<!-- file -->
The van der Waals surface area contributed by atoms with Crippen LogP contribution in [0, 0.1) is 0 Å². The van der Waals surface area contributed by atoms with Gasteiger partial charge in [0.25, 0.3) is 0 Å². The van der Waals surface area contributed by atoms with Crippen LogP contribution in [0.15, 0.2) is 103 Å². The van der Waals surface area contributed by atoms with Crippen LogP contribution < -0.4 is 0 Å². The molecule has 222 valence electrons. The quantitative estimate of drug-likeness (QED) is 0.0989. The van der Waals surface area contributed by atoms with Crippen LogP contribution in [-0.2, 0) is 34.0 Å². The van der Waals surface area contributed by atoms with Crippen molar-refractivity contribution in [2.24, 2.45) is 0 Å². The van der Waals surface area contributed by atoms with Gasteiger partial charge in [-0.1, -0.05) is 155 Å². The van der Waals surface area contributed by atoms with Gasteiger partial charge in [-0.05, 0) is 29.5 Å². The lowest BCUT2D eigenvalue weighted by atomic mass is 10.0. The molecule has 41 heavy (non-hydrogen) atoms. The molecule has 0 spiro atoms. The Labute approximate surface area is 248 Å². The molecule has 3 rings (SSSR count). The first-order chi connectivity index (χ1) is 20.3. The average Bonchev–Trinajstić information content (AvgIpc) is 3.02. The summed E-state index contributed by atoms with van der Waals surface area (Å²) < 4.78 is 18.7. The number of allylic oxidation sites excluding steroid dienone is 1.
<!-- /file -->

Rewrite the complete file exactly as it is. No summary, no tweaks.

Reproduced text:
The van der Waals surface area contributed by atoms with Crippen LogP contribution in [0, 0.1) is 0 Å². The van der Waals surface area contributed by atoms with Gasteiger partial charge in [0.25, 0.3) is 0 Å². The van der Waals surface area contributed by atoms with Crippen LogP contribution in [0.15, 0.2) is 103 Å². The van der Waals surface area contributed by atoms with Crippen LogP contribution < -0.4 is 0 Å². The molecule has 222 valence electrons. The quantitative estimate of drug-likeness (QED) is 0.0989. The van der Waals surface area contributed by atoms with Crippen LogP contribution in [-0.2, 0) is 34.0 Å². The van der Waals surface area contributed by atoms with Crippen molar-refractivity contribution in [2.24, 2.45) is 0 Å². The van der Waals surface area contributed by atoms with Gasteiger partial charge in [-0.1, -0.05) is 155 Å². The van der Waals surface area contributed by atoms with Gasteiger partial charge in [-0.05, 0) is 29.5 Å². The lowest BCUT2D eigenvalue weighted by atomic mass is 10.0. The molecule has 41 heavy (non-hydrogen) atoms. The molecule has 0 spiro atoms. The Labute approximate surface area is 248 Å². The molecule has 3 rings (SSSR count). The first-order chi connectivity index (χ1) is 20.3. The average Bonchev–Trinajstić information content (AvgIpc) is 3.02. The summed E-state index contributed by atoms with van der Waals surface area (Å²) < 4.78 is 18.7. The number of allylic oxidation sites excluding steroid dienone is 1.